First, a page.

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After bridge collapse, local officials stress need for immediate infrastructure investment

A bridge on Forbes Ave. over Frick Park collapsed the morning of Friday, Jan. 28, 2022.
Courtesy Pittsburgh Public Safety
A bridge on Forbes Ave. over Frick Park collapsed the morning of Friday, Jan. 28, 2022.

The collapse of the Fern Hollow Bridge on Friday morning had local officials loudly emphasizing the need for investment in regional infrastructure and touting the future dollars of President Joe Biden's infrastructure package.

Biden had a pre-existing trip planned to the city for Friday afternoon. White House officials said he planned to discuss last fall’s bipartisan infrastructure spending plan, which includes money to upgrade bridges.

Darrin Kelly, the region's top labor official and a city firefighter, said that the collapse highlighted the importance of the infrastructure needs Biden is expected to discuss.

"Things like this should never happen in a country of ours. It's just surreal to see this in our city," Kelly said. "It underscores how important it is that we realize that it's everybody's duty to protect each other and build a stable infrastructure."

But Kelly, who will be at Biden's speech, said that while "we will welcome the president today, our hearts and thoughts are with everybody who was injured, with our transit and public safety workers. We're all Pittsburghers right now. There's no such thing as a Republican or a Democrat in a moment like this."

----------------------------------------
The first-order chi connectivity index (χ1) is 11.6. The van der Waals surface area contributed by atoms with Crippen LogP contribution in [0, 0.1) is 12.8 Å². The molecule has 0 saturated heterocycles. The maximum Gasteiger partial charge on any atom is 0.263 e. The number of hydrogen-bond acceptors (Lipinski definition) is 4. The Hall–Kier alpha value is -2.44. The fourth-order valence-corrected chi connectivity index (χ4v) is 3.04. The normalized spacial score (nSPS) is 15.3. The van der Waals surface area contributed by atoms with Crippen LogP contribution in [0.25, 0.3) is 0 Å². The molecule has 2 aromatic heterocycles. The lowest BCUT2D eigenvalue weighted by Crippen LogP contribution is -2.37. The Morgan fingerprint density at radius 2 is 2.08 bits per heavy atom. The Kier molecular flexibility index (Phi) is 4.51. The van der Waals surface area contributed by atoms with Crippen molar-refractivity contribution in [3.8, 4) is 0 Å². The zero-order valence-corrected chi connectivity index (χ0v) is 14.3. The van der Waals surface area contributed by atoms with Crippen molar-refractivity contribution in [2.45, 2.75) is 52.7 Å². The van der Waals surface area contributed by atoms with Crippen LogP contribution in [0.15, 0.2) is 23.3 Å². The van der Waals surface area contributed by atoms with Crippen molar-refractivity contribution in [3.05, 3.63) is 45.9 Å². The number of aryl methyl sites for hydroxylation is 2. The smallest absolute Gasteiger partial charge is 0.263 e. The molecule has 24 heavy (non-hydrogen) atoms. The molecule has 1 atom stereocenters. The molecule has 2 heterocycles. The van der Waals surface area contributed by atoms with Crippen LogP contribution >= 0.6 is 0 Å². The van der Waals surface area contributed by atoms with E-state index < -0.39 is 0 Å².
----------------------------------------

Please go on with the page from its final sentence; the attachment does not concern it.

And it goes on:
Elected officials weighed in as well.

At a press conference, Mayor Ed Gainey said the federal infrastructure package was essential to Pittsburgh: "It’s critical to southwestern Pennsylvania and the city. We know we have bridges we need to take care of. For [Biden] coming today to talk about why this funding is so important . . . this is critical we get this funding."

"This is a tragic example of why the #infrastructure bill Congress just enacted is needed," U.S. Rep. Mike Doyle wrote on Twitter. "We should be constantly investing MORE in our infrastructure so our bridges and other public works don’t reach this point of disrepair.

"The collapse of the Frick Park Bridge this morning is a reminder that investments in infrastructure are investments in public safety," said Pittsburgh City Controller Michael Lamb in a statement. "Allegheny County has more structurally deficient bridges than any other county in the nation. If we do not act, events like this will, unfortunately, continue to happen. I'm thankful there was no loss of life this morning, and we owe a debt of gratitude to the public employees who are supporting recovery efforts at the scene."

Patrick Doyle oversees WESA's digital news. Previously, he served as WESA's news director. Email:
Nearly three decades after leaving home for college, Chris Potter now lives four miles from the house he grew up in -- a testament either to the charm of the South Hills or to a simple lack of ambition. In the intervening years, Potter held a variety of jobs, including asbestos abatement engineer and ice-cream truck driver. He has also worked for a number of local media outlets, only some of which then went out of business. After serving as the editor of Pittsburgh City Paper for a decade, he covered politics and government at the Pittsburgh Post-Gazette. He has won some awards during the course of his quarter-century journalistic career, but then even a blind squirrel sometimes digs up an acorn.